Publication: Climatic crisis, socio-cultural dynamics and landscape monumentalization during the Bronze Age of La Mancha: the Motillas Culture as adaptation to the changes of the end of the 3rd mill. BC
Full text at PDC
Mejías Moreno, Miguel
Advisors (or tutors)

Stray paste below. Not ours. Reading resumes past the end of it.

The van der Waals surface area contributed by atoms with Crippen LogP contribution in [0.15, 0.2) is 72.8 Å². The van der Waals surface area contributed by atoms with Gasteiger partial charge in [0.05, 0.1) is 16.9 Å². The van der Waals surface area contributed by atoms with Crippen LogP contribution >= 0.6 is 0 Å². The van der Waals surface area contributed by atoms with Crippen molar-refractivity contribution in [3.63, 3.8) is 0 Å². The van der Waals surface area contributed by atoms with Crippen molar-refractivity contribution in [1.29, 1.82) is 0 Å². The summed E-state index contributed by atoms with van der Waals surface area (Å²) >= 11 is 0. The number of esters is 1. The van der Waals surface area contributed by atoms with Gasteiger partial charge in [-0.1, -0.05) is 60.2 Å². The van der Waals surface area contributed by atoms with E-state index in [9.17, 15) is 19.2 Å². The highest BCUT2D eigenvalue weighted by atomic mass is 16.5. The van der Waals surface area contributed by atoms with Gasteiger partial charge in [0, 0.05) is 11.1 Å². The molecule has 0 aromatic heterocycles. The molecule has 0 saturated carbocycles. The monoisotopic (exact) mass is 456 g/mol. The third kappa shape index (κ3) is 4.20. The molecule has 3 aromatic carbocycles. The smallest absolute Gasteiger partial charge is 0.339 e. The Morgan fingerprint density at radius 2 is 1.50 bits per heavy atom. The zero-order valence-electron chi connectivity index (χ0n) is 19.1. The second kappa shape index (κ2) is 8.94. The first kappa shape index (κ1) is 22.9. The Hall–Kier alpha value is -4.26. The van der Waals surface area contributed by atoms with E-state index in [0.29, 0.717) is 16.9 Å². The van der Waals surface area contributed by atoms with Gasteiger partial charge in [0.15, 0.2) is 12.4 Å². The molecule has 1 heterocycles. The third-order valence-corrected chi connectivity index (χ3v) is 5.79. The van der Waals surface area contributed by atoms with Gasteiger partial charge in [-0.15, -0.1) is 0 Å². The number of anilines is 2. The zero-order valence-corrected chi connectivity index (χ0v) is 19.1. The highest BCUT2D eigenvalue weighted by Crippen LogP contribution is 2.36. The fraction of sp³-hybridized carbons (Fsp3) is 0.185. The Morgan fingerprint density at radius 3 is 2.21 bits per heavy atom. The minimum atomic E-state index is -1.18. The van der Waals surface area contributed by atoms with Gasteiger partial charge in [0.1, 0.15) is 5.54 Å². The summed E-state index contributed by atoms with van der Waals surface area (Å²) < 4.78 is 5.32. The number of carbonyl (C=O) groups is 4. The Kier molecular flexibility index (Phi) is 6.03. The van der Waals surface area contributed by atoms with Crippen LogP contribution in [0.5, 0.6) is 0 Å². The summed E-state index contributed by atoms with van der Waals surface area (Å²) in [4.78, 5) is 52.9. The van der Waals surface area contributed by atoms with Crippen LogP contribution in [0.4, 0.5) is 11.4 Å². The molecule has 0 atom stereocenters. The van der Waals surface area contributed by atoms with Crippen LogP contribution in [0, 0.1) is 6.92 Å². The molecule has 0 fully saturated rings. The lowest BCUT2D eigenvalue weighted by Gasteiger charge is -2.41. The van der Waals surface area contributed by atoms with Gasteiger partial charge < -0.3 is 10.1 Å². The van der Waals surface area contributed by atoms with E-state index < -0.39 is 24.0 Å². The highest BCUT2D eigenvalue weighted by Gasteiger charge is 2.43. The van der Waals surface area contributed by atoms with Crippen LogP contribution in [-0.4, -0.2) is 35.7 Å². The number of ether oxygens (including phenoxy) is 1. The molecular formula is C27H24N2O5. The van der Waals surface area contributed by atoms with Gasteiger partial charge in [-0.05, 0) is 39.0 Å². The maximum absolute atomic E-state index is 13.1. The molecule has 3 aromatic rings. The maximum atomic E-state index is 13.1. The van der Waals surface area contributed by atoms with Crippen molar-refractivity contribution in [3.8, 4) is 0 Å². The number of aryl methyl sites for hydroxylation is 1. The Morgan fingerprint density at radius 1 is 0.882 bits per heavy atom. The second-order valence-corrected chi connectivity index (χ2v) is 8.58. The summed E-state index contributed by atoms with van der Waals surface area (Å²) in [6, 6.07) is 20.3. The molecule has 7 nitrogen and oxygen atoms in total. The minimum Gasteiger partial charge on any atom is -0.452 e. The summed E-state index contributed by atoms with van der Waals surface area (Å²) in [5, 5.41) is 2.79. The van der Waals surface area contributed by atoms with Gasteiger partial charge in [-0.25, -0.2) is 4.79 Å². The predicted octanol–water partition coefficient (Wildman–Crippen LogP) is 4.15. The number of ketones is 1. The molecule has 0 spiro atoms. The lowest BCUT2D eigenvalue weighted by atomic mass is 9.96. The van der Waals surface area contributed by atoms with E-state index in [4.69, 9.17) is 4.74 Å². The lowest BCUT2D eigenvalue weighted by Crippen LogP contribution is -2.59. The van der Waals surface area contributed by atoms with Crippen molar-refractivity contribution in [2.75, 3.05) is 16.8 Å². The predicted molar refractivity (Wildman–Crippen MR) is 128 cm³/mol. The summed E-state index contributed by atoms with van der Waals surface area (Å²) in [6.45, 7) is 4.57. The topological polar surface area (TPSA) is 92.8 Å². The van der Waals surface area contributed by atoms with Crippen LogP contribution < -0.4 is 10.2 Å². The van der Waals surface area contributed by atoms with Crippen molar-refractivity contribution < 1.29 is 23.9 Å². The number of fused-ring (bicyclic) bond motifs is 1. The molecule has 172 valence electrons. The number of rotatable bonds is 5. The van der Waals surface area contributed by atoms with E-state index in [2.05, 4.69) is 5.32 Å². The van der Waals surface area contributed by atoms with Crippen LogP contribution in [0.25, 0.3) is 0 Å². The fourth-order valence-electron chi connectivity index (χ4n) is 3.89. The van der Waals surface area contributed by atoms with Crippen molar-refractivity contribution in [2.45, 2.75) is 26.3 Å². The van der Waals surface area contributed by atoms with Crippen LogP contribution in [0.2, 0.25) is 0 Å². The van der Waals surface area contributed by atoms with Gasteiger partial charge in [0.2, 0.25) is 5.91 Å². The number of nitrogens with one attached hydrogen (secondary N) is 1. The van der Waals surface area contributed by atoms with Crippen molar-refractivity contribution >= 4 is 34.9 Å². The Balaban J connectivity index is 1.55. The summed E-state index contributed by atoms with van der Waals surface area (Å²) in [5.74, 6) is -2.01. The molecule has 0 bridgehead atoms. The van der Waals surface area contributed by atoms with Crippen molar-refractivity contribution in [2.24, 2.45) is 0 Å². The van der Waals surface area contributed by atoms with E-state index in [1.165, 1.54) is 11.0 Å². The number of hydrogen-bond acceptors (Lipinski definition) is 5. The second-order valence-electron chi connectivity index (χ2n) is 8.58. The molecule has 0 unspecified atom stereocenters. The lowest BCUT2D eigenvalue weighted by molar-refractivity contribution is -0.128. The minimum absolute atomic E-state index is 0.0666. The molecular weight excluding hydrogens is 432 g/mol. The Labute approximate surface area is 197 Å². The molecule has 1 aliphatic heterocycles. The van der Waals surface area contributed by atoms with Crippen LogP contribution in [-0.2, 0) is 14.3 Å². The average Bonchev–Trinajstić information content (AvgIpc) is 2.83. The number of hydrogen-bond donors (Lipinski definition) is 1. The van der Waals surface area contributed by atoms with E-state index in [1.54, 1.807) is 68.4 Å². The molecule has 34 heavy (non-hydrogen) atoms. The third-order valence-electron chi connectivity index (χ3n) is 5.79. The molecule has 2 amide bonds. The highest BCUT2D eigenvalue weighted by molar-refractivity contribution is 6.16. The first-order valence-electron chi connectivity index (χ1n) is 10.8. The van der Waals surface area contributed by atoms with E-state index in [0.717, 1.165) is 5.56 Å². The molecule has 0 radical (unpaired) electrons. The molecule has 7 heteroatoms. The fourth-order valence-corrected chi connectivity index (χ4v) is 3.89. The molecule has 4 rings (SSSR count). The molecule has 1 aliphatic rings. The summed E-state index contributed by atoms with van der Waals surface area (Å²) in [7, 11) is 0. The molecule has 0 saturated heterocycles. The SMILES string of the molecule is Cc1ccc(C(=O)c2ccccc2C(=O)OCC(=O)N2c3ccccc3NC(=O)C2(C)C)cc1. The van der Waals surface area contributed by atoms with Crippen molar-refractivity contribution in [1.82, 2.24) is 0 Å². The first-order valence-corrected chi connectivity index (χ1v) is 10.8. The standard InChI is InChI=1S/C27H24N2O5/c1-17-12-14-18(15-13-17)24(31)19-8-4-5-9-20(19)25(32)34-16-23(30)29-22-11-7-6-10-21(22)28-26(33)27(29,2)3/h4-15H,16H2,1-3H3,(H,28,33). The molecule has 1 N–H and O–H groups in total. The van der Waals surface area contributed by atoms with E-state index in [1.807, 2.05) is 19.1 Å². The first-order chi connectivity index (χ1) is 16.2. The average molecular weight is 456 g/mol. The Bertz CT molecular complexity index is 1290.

The Motilla Culture may be the oldest evidence for large-scale groundwater management in Europe. The archaeological and paleoenvironmental data suggest a close relationship between the location of the motillas and the geological landscape. Motillas were built during the 4.2 ka calBP climate event, at a time of environmental stress. This event has been related to the collapse of diverse civilisations around the world. In the Iberian Peninsula, it occurred at the transition between the Copper Age and Bronze Age in La Mancha. At that time, there also was a rapid disappearance of peninsular men on the occasion of the arrival of settlers from the eastern steppes of Europe carrying chromosome Y R1b (Olalde et al. 2019). One of them was buried in Tomb 4 of Castillejo del Bonete (Terrinches) with a woman genetically compatible with Iberian populations of the Copper Age. She lived and died in the centre of the Iberian Peninsula and, although she lacked ancestry of the steppes, she fed on protein from marine resources and wore clothes with ivory buttons. This sacred place of the culture of the motillas was conceived as a monumental and funerary place built in memory of the ancestors and in relation to the solar cycles of death and resurrection of the sun, being used for a millennium. The construction of monumentalised wells of Motilla Culture that reached the water table to access groundwater was a successful solution that lasted almost a millennium and was an important technological development that shaped the emergence of more complex and hierarchical societies in the region. At the moment, the existence of a monumental well has been verified by archaeological excavations in the motilla of El Azuer (Daimiel). Five other wells have been detected by geophysical surveys in each and every one of the motillas studied in this way: those of Vega and El Cura (Daimiel), El Acequión (Albacete), Santa María, and El Retamar (Argamasilla de Alba). The Bronze Age Motilla Culture of La Mancha modelled the landscape and constitutes a unique adaptation of the inhabitants of the territory to this situation of climatic and social change.